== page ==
The Turquoise Trail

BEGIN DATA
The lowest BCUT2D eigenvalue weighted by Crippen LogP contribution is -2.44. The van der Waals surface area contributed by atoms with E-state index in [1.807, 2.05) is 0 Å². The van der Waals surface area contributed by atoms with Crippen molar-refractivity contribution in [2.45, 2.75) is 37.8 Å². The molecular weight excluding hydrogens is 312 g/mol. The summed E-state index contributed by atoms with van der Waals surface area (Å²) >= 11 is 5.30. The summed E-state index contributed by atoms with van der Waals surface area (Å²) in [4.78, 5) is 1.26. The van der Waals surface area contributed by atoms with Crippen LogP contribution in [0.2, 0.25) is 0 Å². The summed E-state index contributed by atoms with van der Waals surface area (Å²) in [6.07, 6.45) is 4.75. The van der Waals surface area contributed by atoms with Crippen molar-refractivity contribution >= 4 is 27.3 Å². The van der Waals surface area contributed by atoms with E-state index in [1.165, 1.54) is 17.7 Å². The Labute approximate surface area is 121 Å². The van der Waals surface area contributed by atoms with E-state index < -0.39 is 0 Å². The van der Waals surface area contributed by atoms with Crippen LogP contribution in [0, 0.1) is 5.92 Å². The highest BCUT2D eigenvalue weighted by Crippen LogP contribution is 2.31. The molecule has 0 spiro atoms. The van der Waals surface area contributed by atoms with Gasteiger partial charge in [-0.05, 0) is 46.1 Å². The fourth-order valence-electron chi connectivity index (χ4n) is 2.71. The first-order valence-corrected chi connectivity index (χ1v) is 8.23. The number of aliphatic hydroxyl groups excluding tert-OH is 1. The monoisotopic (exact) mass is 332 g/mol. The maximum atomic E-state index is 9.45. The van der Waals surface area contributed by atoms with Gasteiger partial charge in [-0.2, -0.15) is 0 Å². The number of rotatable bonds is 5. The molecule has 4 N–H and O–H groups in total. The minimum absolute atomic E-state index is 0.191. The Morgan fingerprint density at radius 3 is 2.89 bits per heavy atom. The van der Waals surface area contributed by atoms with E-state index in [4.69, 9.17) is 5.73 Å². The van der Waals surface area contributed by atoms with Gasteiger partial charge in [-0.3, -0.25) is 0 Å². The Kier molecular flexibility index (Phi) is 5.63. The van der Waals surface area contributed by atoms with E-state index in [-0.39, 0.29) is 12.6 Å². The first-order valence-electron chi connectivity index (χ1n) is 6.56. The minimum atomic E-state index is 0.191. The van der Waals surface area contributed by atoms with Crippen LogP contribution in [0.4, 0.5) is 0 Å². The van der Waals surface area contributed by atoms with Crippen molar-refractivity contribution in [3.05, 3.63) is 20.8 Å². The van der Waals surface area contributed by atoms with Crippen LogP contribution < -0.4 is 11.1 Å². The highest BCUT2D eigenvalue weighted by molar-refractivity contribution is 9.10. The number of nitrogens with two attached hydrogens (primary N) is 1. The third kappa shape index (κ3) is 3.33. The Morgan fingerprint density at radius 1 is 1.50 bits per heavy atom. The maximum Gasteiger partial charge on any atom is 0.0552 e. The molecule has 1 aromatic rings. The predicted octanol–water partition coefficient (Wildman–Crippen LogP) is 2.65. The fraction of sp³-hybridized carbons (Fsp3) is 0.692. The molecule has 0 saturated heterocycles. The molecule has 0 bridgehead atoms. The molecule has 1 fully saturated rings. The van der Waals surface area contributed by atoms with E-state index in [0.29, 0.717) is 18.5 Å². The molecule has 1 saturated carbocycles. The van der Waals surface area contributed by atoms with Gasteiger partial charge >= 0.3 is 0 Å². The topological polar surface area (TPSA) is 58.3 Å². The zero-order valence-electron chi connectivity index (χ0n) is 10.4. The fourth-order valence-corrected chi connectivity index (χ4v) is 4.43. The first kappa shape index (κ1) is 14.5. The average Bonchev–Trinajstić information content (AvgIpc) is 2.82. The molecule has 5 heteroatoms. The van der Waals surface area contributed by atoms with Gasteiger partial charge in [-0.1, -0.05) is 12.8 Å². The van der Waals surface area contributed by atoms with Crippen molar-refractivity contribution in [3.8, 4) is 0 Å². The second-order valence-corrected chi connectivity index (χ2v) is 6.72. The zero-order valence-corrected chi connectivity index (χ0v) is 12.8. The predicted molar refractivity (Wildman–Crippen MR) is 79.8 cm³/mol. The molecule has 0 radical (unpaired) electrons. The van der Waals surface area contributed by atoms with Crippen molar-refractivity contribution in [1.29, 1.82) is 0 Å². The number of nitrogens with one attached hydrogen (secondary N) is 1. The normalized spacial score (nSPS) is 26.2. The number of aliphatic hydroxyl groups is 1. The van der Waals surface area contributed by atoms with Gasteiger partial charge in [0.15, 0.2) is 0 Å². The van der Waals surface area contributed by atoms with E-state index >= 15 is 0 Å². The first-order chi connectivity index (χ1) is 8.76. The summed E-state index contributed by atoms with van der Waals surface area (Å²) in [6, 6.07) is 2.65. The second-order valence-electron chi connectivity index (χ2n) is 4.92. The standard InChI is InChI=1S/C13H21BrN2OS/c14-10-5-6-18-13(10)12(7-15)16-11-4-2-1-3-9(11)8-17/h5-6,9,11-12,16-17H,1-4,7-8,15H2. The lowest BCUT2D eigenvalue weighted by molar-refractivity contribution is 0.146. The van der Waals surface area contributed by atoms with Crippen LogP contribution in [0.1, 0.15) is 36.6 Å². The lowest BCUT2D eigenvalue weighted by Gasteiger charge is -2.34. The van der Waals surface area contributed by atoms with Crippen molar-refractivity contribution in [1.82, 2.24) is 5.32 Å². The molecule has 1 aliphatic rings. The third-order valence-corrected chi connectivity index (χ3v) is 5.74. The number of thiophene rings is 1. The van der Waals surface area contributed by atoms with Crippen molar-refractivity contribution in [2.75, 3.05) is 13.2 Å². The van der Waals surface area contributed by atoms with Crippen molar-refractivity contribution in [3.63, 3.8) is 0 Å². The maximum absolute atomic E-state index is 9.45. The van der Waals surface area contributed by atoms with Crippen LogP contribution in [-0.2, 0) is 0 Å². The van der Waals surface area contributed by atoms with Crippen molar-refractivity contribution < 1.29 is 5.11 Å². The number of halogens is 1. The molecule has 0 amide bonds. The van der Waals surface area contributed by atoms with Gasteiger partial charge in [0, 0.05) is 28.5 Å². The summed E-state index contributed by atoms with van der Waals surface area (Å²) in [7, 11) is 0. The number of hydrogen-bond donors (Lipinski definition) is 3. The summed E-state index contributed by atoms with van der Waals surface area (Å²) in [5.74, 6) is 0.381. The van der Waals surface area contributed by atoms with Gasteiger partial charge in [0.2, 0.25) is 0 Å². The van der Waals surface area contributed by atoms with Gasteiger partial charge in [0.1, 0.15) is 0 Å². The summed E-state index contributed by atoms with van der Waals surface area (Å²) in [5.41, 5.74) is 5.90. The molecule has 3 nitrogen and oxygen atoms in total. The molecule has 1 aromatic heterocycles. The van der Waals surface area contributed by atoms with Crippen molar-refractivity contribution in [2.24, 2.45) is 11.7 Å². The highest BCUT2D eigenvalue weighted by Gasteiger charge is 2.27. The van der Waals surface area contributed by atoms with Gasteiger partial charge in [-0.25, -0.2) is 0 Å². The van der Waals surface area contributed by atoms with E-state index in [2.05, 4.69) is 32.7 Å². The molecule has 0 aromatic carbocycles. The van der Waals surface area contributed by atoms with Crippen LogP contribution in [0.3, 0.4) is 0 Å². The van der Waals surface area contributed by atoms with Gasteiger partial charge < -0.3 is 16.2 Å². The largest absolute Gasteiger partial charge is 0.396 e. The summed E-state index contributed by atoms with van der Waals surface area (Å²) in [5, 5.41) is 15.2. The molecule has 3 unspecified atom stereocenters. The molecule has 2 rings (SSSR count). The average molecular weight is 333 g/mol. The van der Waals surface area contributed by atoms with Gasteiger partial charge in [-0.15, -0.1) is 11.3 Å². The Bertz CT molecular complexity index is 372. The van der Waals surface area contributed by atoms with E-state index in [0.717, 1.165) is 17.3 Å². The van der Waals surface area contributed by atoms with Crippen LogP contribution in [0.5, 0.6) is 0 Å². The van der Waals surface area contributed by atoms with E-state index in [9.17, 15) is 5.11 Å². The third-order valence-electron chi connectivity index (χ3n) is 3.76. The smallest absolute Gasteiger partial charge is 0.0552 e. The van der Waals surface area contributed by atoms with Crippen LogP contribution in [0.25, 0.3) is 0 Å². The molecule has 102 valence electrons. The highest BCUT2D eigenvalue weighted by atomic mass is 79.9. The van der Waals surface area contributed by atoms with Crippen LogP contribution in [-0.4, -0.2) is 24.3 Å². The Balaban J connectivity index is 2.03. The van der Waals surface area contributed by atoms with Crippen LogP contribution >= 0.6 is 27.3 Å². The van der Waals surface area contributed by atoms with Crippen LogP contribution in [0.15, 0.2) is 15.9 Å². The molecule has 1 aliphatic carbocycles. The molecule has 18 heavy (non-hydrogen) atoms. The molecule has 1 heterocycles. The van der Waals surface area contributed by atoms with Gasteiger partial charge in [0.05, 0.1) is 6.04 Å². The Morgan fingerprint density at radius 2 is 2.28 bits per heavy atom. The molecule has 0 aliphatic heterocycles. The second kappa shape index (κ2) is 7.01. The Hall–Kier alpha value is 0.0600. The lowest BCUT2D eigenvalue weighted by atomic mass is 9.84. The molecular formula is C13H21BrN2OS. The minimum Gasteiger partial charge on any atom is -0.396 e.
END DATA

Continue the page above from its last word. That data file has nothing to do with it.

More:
The most prominent side trip south of the city is along the fabled Turquoise Trail, an excellent—and leisurely—alternative route from Santa Fe to Albuquerque that's far more interesting than Interstate 25. Etched out in the early 1970s, the scenic Turquoise Trail (or more prosaically, NM 14) is a National Scenic Byway that's dotted with ghost towns now popular with writers, artists, and other urban refugees. This 70 miles of piñon-studded mountain back road along the eastern flank of the sacred Sandia Mountains is a gentle roller coaster that also affords panoramic views of the Ortiz, Jémez, and Sangre de Cristo mountains. It's believed that 2,000 years ago Native Americans mined turquoise in these hills. The Spanish took up turquoise mining in the 16th century, and the practice continued into the early 20th century, with Tiffany & Co. removing a fair share of the semiprecious stone. In addition, gold, silver, tin, lead, and coal have been mined here. There's plenty of opportunity for picture taking and picnicking along the way. You can drive this loop in three hours with minimal stops, or make a full day of it, if you stop to explore the main attractions along the way and make the side excursion up to Sandia Crest, which overlooks Albuquerque. You’ll find plenty of great information online at www.turquoisetrail.org.

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